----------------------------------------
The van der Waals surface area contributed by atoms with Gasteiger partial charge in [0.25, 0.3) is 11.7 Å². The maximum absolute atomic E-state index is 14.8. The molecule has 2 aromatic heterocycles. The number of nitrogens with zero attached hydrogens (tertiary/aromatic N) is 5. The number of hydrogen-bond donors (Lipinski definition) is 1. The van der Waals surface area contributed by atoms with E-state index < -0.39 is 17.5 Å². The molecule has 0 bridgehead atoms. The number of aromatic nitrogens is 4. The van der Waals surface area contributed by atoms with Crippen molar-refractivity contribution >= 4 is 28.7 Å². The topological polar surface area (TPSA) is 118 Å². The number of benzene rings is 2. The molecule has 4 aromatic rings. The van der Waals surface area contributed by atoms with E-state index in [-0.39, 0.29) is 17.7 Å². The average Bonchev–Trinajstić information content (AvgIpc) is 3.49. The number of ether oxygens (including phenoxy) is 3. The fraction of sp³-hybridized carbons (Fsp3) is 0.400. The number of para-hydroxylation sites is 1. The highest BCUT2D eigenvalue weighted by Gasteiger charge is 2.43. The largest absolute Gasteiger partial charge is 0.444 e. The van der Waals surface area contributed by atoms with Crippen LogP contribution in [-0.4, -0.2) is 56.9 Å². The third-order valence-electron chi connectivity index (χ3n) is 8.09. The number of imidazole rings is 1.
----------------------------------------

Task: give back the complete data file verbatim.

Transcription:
The van der Waals surface area contributed by atoms with Gasteiger partial charge in [0.25, 0.3) is 11.7 Å². The maximum absolute atomic E-state index is 14.8. The molecule has 2 aromatic heterocycles. The number of nitrogens with zero attached hydrogens (tertiary/aromatic N) is 5. The number of hydrogen-bond donors (Lipinski definition) is 1. The van der Waals surface area contributed by atoms with E-state index < -0.39 is 17.5 Å². The molecule has 0 bridgehead atoms. The number of aromatic nitrogens is 4. The van der Waals surface area contributed by atoms with Crippen molar-refractivity contribution >= 4 is 28.7 Å². The topological polar surface area (TPSA) is 118 Å². The number of benzene rings is 2. The molecule has 4 aromatic rings. The van der Waals surface area contributed by atoms with E-state index in [-0.39, 0.29) is 17.7 Å². The average Bonchev–Trinajstić information content (AvgIpc) is 3.49. The number of ether oxygens (including phenoxy) is 3. The fraction of sp³-hybridized carbons (Fsp3) is 0.400. The number of para-hydroxylation sites is 1. The highest BCUT2D eigenvalue weighted by Gasteiger charge is 2.43. The largest absolute Gasteiger partial charge is 0.444 e. The van der Waals surface area contributed by atoms with Crippen LogP contribution in [-0.4, -0.2) is 56.9 Å². The third-order valence-electron chi connectivity index (χ3n) is 8.09. The number of imidazole rings is 1.